As power plant reporting requirements for emissions regulations increase in number and complexity, yesterday’s data collection and reporting systems can make the job harder than it needs to be.
The electrical power generation sector is reportedly the largest source of greenhouse gas emissions in the U.S. As such, it is the focus of the Environmental Protection Agency’s (EPA’s) Clean Power Plan, part of the president’s larger, ambitious Climate Action Plan to reduce carbon emissions. The two clearly demonstrate a trend of environmental regulations that place a high level of importance on the quality of the underlying data, not just on emissions values that are reported. This means increasingly stringent reporting requirements and more data collection.
Increasing Demand for Quality Data
The Acid Rain Program (ARP), established in the amendments to the Clean Air Act in 1990, created the world’s first large-scale emissions trading system. Designed to reduce sulfur dioxide and nitrogen oxides (NOx) from electric generating units (EGUs), this program used a market-based, cap-and-trade approach for achieving reductions. The goal of the program was to allow individual companies to determine the pace of necessary modifications for compliance that met their specific business needs. They could either spend money for emissions control devices or defer installation and purchase allowances from companies that had already achieved reductions through their capital expenditures.
Regulations known as New Source Performance Standards (NSPS), defined under Title 40 in the Code of Federal Regulations (CFR) Part 60, previously existed for EGUs. This part initially governed the quality assurance (QA) checks of instrumentation used to measure the concentration of pollutants. The EPA recognized that the transformation of instrument data from monitoring into a financial instrument suitable for allowance trading required a new level of detailed reporting and data QA.
For this reason, the EPA created a new set of regulations for allowance trading programs that governed the level of QA checks and the required reporting level for data streams that were used in the generation of market-quality data. 40 CFR Part 75 incorporated many facets of Part 60 but expanded the number of quality checks on the instruments. It also augmented the focus of QA checks beyond the emission monitoring instruments to include checks on other types of instruments such as flow monitors providing additional data needed for calculating emissions.
Existing NSPS regulations focused on reporting periods of noncompliance and the steps taken to correct the underlying issues. Part 75 increased the requirements to include the submission of all data at an hourly frequency, not just noncompliant periods.
NSPS required EGUs to report times when instrumentation readings could not be considered statistically accurate. Part 75 required EGUs to report increasingly higher emissions based on the length of time it takes to return their monitoring equipment to proper working order.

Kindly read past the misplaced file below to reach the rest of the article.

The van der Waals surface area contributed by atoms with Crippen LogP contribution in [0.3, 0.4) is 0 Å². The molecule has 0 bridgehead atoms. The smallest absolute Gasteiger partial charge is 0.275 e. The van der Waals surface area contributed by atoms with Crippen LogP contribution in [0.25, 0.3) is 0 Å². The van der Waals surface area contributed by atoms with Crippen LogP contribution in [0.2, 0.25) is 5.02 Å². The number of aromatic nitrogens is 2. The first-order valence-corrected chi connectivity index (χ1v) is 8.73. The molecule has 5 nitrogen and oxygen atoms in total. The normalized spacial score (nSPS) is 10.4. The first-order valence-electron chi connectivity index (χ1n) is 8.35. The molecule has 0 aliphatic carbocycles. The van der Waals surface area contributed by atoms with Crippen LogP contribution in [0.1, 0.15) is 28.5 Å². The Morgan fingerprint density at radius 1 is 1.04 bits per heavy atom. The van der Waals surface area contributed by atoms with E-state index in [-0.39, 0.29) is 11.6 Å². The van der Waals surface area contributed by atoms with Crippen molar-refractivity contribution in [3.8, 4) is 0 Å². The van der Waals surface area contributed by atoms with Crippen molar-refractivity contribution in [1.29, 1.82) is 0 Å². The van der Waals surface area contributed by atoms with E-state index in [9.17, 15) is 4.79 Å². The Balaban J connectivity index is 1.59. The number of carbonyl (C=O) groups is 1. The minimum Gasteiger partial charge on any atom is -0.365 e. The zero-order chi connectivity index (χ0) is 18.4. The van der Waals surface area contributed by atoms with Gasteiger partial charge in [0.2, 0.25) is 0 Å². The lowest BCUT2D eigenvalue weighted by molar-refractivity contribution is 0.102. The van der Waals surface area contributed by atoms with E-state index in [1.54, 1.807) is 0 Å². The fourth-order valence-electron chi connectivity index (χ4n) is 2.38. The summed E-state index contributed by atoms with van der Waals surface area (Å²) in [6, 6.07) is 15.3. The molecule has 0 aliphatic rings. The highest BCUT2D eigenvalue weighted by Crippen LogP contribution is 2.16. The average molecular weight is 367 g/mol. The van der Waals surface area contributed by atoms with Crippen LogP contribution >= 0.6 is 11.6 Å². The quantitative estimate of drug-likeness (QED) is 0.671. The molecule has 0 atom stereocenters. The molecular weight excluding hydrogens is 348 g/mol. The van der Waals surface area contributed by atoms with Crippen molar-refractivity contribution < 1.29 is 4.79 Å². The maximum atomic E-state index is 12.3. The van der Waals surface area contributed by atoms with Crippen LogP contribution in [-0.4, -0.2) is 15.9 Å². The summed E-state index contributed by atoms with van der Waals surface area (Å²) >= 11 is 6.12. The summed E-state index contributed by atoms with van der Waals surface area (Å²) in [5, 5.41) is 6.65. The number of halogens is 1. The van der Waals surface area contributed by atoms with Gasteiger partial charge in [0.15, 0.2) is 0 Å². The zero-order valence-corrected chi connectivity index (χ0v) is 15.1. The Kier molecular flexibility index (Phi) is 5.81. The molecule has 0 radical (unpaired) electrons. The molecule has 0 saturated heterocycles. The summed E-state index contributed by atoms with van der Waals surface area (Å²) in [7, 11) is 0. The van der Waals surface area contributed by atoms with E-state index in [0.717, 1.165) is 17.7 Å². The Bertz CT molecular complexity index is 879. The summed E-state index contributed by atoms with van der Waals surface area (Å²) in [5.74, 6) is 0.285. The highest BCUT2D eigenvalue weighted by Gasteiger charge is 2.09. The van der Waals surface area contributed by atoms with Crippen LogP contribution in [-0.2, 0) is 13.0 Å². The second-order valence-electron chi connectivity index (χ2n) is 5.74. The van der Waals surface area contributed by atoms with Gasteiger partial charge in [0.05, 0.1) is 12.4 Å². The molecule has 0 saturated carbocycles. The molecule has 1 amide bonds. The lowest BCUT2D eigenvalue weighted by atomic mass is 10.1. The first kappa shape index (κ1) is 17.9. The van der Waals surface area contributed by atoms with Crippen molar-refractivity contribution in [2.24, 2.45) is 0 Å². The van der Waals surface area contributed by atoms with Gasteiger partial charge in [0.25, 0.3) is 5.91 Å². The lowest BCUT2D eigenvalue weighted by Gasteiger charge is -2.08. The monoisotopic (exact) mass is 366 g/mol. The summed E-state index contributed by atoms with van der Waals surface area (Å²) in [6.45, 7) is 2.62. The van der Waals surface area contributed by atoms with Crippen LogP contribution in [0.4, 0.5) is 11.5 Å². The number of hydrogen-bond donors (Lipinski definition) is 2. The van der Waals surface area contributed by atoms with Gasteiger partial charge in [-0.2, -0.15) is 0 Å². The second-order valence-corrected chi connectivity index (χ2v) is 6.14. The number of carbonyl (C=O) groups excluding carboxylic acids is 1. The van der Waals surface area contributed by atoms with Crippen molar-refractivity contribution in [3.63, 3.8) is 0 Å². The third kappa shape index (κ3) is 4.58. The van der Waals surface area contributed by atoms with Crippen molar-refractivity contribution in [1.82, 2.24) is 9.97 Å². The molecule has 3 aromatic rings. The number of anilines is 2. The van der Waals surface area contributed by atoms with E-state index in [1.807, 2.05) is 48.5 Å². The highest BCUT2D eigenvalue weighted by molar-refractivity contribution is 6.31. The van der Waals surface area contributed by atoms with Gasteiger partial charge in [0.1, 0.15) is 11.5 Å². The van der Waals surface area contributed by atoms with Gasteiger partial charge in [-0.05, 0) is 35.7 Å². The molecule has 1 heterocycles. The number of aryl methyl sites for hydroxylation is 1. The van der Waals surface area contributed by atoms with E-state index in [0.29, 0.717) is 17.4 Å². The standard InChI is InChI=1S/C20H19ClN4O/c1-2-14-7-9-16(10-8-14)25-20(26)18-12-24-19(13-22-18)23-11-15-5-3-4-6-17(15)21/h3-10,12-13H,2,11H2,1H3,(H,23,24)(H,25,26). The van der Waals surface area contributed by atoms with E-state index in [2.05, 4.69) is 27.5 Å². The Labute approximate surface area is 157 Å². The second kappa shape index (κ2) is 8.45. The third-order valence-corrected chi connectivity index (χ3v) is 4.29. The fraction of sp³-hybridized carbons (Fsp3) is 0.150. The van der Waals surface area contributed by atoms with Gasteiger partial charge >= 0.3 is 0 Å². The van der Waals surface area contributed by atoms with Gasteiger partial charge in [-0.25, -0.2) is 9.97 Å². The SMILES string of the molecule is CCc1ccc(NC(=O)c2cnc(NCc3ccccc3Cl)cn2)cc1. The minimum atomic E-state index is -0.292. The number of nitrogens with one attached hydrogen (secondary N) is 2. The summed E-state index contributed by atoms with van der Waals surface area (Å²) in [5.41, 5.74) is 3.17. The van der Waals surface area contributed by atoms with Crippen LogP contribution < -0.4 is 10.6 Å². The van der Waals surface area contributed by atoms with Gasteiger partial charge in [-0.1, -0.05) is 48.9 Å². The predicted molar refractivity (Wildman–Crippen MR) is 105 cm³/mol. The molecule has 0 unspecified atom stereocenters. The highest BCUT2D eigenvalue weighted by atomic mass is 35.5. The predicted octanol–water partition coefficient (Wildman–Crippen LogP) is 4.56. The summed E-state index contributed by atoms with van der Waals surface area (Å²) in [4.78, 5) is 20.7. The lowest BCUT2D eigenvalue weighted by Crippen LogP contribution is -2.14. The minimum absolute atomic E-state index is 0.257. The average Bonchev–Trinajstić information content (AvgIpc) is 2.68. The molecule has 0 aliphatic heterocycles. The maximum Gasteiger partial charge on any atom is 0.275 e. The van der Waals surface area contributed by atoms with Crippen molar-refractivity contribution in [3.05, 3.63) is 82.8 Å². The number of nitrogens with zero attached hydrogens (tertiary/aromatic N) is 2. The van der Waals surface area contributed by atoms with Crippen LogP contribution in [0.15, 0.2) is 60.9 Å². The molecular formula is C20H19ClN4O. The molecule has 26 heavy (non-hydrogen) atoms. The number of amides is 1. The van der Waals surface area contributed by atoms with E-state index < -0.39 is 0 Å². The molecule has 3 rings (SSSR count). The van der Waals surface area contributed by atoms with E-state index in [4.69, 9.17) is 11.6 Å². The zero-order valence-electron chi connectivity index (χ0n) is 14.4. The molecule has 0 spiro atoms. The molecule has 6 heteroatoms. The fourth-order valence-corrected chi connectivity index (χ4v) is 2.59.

Due to the massive amount of data that must be collected, the EPA has developed an electronic reporting platform, the Emissions Collection and Monitoring Plan System, to collect a comprehensive set of emissions as well as supplementary information such as records of every test (completed and failed) along with facility-specific monitoring plans. While at times optional in the past, all utilities are now required to submit their data electronically, which is available for public review.
Part 75 has proven to be a successful model to ensure data quality. Consequently, additional, non-EPA regional market-based programs such as the Regional Greenhouse Gas Initiative, Western Climate Initiative, and the California Air Resources Board refer to Part 75 data requirements.
The scope of Part 75 is not static. As the number and types of parameters to report expand, the level of QA checks and documentation expands as well.
Problems Caused by Increased Data Collection
This trend toward increased reporting parameters continues to grow, placing an enormous burden on facility environmental departments. The volume of data that needs to be collected, aggregated, and reported to satisfy requirements is staggering. Even a small electric power facility (of around 100 MW) requires more than one million complex calculations daily from its air emissions monitoring sources within its property boundaries.
Due to the amount of high-frequency data that has to be reported, data acquisition and handling systems (DAHS) were developed and have been directly connected to environmental analyzers located within the process control network to provide the capabilities for generating electronic reports. Due to the locations of the monitoring systems at the units throughout the facility, control room operators are typically responsible for monitoring real-time compliance, with environmental staff managing the regular reporting and providing any necessary updates to management.